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Interview with Eleanor Aoki Kirito
|Title:||Interview with Eleanor Aoki Kirito|
|Contributors:||Nishimoto, Warren (interviewer)|
Kodama-Nishimoto, Michi (interviewer)
Kirito, Eleanor Aoki (interviewee)
|LC Subject Headings:||Oral history|
|Publisher:||Center for Oral History, Social Science Research Institute, University of Hawaii at Manoa|
|Series:||Unspoken Memories: Oral Histories of Hawaii Internees at Jerome, Arkansas|
|Description:||Eleanor Aoki Kirito, eldest among five children, was born in 1929 in Hilo, Hawai‘i, to Tamotsu and Mitsuko Aoki. Her parents were both nisei, born in Hawai‘i; but her father was a kibei, educated in Kumamoto-ken, Japan. Tamotsu Aoki was a prominent member of the local community; he was active in the Japanese section of the Mormon Church. He was a member of the Kumamoto Prefectural Association. He was a practitioner of Japanese martial arts. He was a respected businessman—manager of American Savings and Loan. He entertained many, including visiting Japanese naval officers. With the outbreak of war, many prominent in the Japanese community of Hawai‘i Island were incarcerated. In February 1942, Tamotsu Aoki was removed from his home, detained at Kīlauea Military Camp, and later moved to Sand Island Detention Center. He was released from Sand Island in December 1942 to be relocated with his family and elderly parents to the U.S. Mainland. Had the family not agreed to the relocation, Tamotsu Aoki would not have been released from Sand Island. The Aokis were transported to Jerome War Relocation Center, Arkansas where they remained for about a year and a half. They were then placed in the Gila River War Relocation Center, Arizona for the duration of the war. Released and returned to the islands, the family was again on the Big Island of Hawai‘i. The home they returned to was without furnishings. They slowly refurnished it. Tamotsu Aoki, initially without a car of his own, resumed his work at the savings and loan. Eleanor resumed her studies, graduating from Hilo High School. Now living on O‘ahu, she is the mother of three, grandmother of seven, and great-grandmother of one.|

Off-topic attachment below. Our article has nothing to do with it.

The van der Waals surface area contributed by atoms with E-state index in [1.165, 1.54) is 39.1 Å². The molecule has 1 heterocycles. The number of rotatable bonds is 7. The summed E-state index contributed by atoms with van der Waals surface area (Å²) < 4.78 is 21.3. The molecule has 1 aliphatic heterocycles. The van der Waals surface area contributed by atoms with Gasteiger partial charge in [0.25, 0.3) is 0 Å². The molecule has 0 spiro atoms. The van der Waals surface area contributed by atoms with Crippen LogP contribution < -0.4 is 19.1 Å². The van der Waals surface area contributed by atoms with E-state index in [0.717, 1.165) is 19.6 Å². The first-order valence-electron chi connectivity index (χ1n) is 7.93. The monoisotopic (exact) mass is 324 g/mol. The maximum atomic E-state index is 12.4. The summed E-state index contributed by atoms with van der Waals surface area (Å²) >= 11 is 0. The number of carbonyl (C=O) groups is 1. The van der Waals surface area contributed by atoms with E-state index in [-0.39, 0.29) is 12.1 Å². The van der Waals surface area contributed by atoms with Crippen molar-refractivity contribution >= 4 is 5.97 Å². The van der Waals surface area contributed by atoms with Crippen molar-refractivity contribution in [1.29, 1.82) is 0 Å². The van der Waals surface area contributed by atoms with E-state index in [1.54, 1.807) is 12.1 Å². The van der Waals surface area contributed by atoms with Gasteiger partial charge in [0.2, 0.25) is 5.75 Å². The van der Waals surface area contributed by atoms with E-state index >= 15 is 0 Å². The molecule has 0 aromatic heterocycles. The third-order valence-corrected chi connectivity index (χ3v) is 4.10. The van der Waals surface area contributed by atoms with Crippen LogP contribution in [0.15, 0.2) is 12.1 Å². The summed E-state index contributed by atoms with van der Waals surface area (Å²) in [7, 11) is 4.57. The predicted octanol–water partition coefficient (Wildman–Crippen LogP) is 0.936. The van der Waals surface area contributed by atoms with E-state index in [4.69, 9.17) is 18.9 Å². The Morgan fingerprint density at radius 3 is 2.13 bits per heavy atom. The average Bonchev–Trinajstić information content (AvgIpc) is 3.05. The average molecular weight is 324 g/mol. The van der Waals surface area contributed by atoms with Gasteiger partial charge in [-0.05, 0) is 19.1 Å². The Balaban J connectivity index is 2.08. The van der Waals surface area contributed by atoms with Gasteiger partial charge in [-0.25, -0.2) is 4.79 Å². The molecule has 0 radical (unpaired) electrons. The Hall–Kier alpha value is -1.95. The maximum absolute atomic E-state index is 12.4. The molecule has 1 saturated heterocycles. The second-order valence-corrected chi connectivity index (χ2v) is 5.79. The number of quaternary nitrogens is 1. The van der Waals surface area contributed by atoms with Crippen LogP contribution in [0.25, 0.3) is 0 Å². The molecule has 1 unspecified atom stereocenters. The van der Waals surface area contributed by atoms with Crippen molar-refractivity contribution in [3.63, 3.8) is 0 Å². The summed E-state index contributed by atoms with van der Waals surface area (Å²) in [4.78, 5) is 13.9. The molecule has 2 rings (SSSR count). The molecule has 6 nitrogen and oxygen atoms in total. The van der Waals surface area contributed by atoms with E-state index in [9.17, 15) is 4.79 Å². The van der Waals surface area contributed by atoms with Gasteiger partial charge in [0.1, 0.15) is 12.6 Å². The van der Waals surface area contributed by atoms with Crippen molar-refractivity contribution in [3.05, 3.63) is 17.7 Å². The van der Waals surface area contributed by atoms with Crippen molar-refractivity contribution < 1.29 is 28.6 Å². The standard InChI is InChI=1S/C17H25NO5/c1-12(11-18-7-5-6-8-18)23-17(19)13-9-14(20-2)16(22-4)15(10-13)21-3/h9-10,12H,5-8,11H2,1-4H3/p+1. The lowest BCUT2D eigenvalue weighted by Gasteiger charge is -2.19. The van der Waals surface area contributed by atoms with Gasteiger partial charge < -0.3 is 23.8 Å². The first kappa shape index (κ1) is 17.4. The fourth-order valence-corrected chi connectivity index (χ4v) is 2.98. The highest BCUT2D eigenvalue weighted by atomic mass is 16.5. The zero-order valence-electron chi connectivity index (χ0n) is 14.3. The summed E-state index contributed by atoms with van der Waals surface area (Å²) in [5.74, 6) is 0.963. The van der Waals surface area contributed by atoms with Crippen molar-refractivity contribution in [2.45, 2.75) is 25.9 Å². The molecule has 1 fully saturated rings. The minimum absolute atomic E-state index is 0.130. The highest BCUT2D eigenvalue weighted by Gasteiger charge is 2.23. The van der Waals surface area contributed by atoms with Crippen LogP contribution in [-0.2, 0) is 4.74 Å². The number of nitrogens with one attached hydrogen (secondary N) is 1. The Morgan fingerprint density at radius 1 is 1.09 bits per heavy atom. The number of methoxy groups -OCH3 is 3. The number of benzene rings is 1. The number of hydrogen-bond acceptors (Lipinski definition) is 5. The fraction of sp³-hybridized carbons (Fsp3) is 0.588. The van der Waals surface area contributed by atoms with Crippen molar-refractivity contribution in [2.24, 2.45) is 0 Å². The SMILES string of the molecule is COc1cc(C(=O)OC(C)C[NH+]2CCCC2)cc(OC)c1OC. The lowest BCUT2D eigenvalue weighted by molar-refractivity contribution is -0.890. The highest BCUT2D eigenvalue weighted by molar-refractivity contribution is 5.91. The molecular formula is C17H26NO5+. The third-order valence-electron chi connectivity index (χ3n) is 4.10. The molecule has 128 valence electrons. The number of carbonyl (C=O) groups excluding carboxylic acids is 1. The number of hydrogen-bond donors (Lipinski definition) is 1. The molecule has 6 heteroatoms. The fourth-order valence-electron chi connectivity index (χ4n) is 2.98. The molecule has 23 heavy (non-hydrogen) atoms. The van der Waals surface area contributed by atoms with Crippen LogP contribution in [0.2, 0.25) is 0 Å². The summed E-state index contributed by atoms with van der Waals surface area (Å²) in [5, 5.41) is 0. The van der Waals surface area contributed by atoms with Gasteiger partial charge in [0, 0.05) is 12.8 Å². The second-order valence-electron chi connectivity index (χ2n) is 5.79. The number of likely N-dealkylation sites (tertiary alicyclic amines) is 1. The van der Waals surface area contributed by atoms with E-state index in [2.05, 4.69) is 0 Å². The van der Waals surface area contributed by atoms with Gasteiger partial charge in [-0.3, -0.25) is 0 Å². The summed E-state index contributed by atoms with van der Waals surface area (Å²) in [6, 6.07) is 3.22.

|Rights:||Attribution-NonCommercial-NoDerivs 3.0 United States|
|Appears in Collections:||
Unspoken Memories: Oral Histories of Hawaii Internees at Jerome, Arkansas|
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